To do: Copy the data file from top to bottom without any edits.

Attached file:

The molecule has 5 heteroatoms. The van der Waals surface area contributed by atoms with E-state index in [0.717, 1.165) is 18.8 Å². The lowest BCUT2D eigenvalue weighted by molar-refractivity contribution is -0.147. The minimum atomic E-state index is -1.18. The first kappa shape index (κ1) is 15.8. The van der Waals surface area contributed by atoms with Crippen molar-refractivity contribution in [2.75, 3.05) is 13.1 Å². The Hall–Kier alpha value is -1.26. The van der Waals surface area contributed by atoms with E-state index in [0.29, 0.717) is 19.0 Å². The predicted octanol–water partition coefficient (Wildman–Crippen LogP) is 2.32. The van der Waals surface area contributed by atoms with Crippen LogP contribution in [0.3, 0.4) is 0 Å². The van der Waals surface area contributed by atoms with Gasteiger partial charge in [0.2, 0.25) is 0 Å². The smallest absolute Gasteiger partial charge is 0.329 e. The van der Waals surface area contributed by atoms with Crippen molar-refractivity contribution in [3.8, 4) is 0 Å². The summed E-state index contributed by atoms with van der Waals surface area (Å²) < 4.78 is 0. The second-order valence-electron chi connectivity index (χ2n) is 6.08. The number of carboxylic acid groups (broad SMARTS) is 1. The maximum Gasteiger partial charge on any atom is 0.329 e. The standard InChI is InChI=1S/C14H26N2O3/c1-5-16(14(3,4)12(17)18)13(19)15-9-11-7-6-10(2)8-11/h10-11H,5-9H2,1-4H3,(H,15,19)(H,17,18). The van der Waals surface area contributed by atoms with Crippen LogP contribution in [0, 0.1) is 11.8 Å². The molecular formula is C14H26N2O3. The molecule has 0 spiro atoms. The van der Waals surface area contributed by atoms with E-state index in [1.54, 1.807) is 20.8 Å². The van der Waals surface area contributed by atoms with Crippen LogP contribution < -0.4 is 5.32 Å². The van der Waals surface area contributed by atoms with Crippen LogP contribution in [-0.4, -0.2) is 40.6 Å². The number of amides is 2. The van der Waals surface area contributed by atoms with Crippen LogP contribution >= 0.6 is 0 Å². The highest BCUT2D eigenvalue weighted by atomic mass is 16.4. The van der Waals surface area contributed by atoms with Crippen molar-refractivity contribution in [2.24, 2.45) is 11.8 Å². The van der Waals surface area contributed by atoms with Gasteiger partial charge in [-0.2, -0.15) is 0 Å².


The molecule has 5 heteroatoms. The van der Waals surface area contributed by atoms with E-state index in [0.717, 1.165) is 18.8 Å². The lowest BCUT2D eigenvalue weighted by molar-refractivity contribution is -0.147. The minimum atomic E-state index is -1.18. The first kappa shape index (κ1) is 15.8. The van der Waals surface area contributed by atoms with Crippen molar-refractivity contribution in [2.75, 3.05) is 13.1 Å². The Hall–Kier alpha value is -1.26. The van der Waals surface area contributed by atoms with E-state index in [0.29, 0.717) is 19.0 Å². The predicted octanol–water partition coefficient (Wildman–Crippen LogP) is 2.32. The van der Waals surface area contributed by atoms with Crippen LogP contribution in [0.3, 0.4) is 0 Å². The van der Waals surface area contributed by atoms with Gasteiger partial charge in [0.2, 0.25) is 0 Å². The smallest absolute Gasteiger partial charge is 0.329 e. The van der Waals surface area contributed by atoms with Crippen molar-refractivity contribution in [3.8, 4) is 0 Å². The summed E-state index contributed by atoms with van der Waals surface area (Å²) < 4.78 is 0. The second-order valence-electron chi connectivity index (χ2n) is 6.08. The number of carboxylic acid groups (broad SMARTS) is 1. The maximum Gasteiger partial charge on any atom is 0.329 e. The standard InChI is InChI=1S/C14H26N2O3/c1-5-16(14(3,4)12(17)18)13(19)15-9-11-7-6-10(2)8-11/h10-11H,5-9H2,1-4H3,(H,15,19)(H,17,18). The van der Waals surface area contributed by atoms with Crippen LogP contribution in [0, 0.1) is 11.8 Å². The molecular formula is C14H26N2O3. The molecule has 0 spiro atoms. The van der Waals surface area contributed by atoms with E-state index in [1.54, 1.807) is 20.8 Å². The van der Waals surface area contributed by atoms with Crippen LogP contribution < -0.4 is 5.32 Å². The van der Waals surface area contributed by atoms with Crippen LogP contribution in [-0.4, -0.2) is 40.6 Å². The number of amides is 2. The van der Waals surface area contributed by atoms with Crippen LogP contribution >= 0.6 is 0 Å². The highest BCUT2D eigenvalue weighted by atomic mass is 16.4. The van der Waals surface area contributed by atoms with Crippen molar-refractivity contribution in [2.24, 2.45) is 11.8 Å². The van der Waals surface area contributed by atoms with Gasteiger partial charge in [-0.2, -0.15) is 0 Å².